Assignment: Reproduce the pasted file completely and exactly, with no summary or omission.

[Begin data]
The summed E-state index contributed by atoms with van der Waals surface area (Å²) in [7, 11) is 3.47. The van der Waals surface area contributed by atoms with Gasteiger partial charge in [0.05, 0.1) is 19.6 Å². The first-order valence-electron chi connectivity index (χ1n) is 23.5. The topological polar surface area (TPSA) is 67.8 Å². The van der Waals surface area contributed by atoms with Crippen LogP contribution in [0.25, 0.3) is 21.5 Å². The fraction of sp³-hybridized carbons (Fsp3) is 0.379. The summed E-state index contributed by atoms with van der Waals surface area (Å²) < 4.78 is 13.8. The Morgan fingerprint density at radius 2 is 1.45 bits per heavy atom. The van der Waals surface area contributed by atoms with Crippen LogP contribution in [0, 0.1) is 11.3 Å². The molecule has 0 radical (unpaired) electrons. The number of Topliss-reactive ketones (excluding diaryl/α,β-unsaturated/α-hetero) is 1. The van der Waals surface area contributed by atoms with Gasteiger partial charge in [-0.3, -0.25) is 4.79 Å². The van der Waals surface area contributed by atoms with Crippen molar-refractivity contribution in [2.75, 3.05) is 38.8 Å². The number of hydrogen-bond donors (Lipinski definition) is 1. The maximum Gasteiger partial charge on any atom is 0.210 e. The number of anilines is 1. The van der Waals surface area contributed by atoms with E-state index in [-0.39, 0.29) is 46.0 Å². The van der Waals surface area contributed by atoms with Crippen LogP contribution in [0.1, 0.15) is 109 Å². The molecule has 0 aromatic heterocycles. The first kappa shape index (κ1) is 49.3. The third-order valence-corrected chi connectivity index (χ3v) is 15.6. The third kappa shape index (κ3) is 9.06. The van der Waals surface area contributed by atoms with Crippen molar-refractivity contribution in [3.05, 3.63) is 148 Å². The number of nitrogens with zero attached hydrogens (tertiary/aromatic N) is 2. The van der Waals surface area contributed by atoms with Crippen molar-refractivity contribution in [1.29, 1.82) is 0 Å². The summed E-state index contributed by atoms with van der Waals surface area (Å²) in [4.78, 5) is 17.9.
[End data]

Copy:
The summed E-state index contributed by atoms with van der Waals surface area (Å²) in [7, 11) is 3.47. The van der Waals surface area contributed by atoms with Gasteiger partial charge in [0.05, 0.1) is 19.6 Å². The first-order valence-electron chi connectivity index (χ1n) is 23.5. The topological polar surface area (TPSA) is 67.8 Å². The van der Waals surface area contributed by atoms with Crippen LogP contribution in [0.25, 0.3) is 21.5 Å². The fraction of sp³-hybridized carbons (Fsp3) is 0.379. The summed E-state index contributed by atoms with van der Waals surface area (Å²) < 4.78 is 13.8. The Morgan fingerprint density at radius 2 is 1.45 bits per heavy atom. The van der Waals surface area contributed by atoms with Crippen LogP contribution in [0, 0.1) is 11.3 Å². The molecule has 0 radical (unpaired) electrons. The number of Topliss-reactive ketones (excluding diaryl/α,β-unsaturated/α-hetero) is 1. The van der Waals surface area contributed by atoms with Gasteiger partial charge in [-0.3, -0.25) is 4.79 Å². The van der Waals surface area contributed by atoms with Crippen molar-refractivity contribution in [2.75, 3.05) is 38.8 Å². The number of hydrogen-bond donors (Lipinski definition) is 1. The maximum Gasteiger partial charge on any atom is 0.210 e. The number of anilines is 1. The van der Waals surface area contributed by atoms with E-state index in [-0.39, 0.29) is 46.0 Å². The van der Waals surface area contributed by atoms with Crippen LogP contribution in [0.1, 0.15) is 109 Å². The molecule has 0 aromatic heterocycles. The first kappa shape index (κ1) is 49.3. The third-order valence-corrected chi connectivity index (χ3v) is 15.6. The third kappa shape index (κ3) is 9.06. The van der Waals surface area contributed by atoms with Crippen molar-refractivity contribution in [3.05, 3.63) is 148 Å². The number of nitrogens with zero attached hydrogens (tertiary/aromatic N) is 2. The van der Waals surface area contributed by atoms with Crippen molar-refractivity contribution in [1.29, 1.82) is 0 Å². The summed E-state index contributed by atoms with van der Waals surface area (Å²) in [4.78, 5) is 17.9.